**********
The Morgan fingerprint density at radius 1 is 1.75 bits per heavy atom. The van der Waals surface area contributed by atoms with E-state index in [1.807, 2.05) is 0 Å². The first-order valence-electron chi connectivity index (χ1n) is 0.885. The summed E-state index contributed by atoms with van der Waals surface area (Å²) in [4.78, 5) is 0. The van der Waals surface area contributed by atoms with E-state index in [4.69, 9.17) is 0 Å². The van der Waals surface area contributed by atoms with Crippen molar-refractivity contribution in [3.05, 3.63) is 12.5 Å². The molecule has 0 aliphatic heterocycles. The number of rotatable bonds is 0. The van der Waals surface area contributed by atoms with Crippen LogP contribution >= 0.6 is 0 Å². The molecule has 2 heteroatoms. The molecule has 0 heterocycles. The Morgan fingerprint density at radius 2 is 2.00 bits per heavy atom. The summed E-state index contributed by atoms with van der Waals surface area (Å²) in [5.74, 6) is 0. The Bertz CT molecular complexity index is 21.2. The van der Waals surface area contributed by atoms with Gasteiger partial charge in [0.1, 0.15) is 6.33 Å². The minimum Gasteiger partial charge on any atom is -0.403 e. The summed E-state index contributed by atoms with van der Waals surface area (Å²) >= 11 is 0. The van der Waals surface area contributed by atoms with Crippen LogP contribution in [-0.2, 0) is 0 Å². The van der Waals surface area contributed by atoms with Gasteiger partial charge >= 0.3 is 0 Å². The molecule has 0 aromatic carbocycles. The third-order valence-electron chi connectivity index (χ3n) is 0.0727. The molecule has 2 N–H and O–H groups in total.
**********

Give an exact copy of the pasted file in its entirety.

The Morgan fingerprint density at radius 1 is 1.75 bits per heavy atom. The van der Waals surface area contributed by atoms with E-state index in [1.807, 2.05) is 0 Å². The first-order valence-electron chi connectivity index (χ1n) is 0.885. The summed E-state index contributed by atoms with van der Waals surface area (Å²) in [4.78, 5) is 0. The van der Waals surface area contributed by atoms with E-state index in [4.69, 9.17) is 0 Å². The van der Waals surface area contributed by atoms with Crippen molar-refractivity contribution in [3.05, 3.63) is 12.5 Å². The molecule has 0 aliphatic heterocycles. The number of rotatable bonds is 0. The van der Waals surface area contributed by atoms with Crippen LogP contribution >= 0.6 is 0 Å². The molecule has 2 heteroatoms. The molecule has 0 heterocycles. The Morgan fingerprint density at radius 2 is 2.00 bits per heavy atom. The summed E-state index contributed by atoms with van der Waals surface area (Å²) in [5.74, 6) is 0. The Bertz CT molecular complexity index is 21.2. The van der Waals surface area contributed by atoms with Gasteiger partial charge in [0.1, 0.15) is 6.33 Å². The minimum Gasteiger partial charge on any atom is -0.403 e. The summed E-state index contributed by atoms with van der Waals surface area (Å²) >= 11 is 0. The van der Waals surface area contributed by atoms with Crippen LogP contribution in [-0.2, 0) is 0 Å². The van der Waals surface area contributed by atoms with Gasteiger partial charge >= 0.3 is 0 Å². The molecule has 0 aromatic carbocycles. The third-order valence-electron chi connectivity index (χ3n) is 0.0727. The molecule has 2 N–H and O–H groups in total.